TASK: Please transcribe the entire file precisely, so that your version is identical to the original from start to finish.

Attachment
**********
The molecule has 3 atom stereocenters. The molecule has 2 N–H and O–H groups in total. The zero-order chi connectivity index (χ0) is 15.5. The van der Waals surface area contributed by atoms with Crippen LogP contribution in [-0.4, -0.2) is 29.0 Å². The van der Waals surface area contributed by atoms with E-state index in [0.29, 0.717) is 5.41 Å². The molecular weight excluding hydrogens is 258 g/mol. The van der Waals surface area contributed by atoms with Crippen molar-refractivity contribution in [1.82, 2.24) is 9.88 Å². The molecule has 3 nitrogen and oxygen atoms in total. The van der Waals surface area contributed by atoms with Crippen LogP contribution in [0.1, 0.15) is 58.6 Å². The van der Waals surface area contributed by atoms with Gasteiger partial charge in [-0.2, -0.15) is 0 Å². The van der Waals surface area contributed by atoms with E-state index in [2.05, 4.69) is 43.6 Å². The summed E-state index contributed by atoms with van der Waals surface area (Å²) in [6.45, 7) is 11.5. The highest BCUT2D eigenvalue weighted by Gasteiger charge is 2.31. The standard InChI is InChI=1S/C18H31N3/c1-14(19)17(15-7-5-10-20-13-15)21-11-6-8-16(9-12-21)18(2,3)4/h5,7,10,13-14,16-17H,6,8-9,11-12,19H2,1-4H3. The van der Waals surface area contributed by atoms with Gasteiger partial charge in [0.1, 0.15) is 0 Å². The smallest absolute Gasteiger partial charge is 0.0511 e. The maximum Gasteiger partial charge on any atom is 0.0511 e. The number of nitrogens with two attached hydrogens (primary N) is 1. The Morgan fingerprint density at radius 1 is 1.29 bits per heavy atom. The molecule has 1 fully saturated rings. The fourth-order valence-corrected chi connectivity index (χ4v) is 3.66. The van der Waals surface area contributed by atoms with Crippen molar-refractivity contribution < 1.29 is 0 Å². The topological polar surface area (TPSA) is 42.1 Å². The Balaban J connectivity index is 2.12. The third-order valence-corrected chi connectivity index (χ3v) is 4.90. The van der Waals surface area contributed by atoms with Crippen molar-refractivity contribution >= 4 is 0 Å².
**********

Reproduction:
The molecule has 3 atom stereocenters. The molecule has 2 N–H and O–H groups in total. The zero-order chi connectivity index (χ0) is 15.5. The van der Waals surface area contributed by atoms with Crippen LogP contribution in [-0.4, -0.2) is 29.0 Å². The van der Waals surface area contributed by atoms with E-state index in [0.29, 0.717) is 5.41 Å². The molecular weight excluding hydrogens is 258 g/mol. The van der Waals surface area contributed by atoms with Crippen molar-refractivity contribution in [1.82, 2.24) is 9.88 Å². The molecule has 3 nitrogen and oxygen atoms in total. The van der Waals surface area contributed by atoms with Crippen LogP contribution in [0.1, 0.15) is 58.6 Å². The van der Waals surface area contributed by atoms with Gasteiger partial charge in [-0.2, -0.15) is 0 Å². The van der Waals surface area contributed by atoms with E-state index in [2.05, 4.69) is 43.6 Å². The summed E-state index contributed by atoms with van der Waals surface area (Å²) in [6.45, 7) is 11.5. The highest BCUT2D eigenvalue weighted by Gasteiger charge is 2.31. The standard InChI is InChI=1S/C18H31N3/c1-14(19)17(15-7-5-10-20-13-15)21-11-6-8-16(9-12-21)18(2,3)4/h5,7,10,13-14,16-17H,6,8-9,11-12,19H2,1-4H3. The van der Waals surface area contributed by atoms with Gasteiger partial charge in [0.1, 0.15) is 0 Å². The smallest absolute Gasteiger partial charge is 0.0511 e. The maximum Gasteiger partial charge on any atom is 0.0511 e. The number of nitrogens with two attached hydrogens (primary N) is 1. The Morgan fingerprint density at radius 1 is 1.29 bits per heavy atom. The molecule has 1 fully saturated rings. The fourth-order valence-corrected chi connectivity index (χ4v) is 3.66. The van der Waals surface area contributed by atoms with Crippen molar-refractivity contribution < 1.29 is 0 Å². The topological polar surface area (TPSA) is 42.1 Å². The Balaban J connectivity index is 2.12. The third-order valence-corrected chi connectivity index (χ3v) is 4.90. The van der Waals surface area contributed by atoms with Crippen molar-refractivity contribution >= 4 is 0 Å².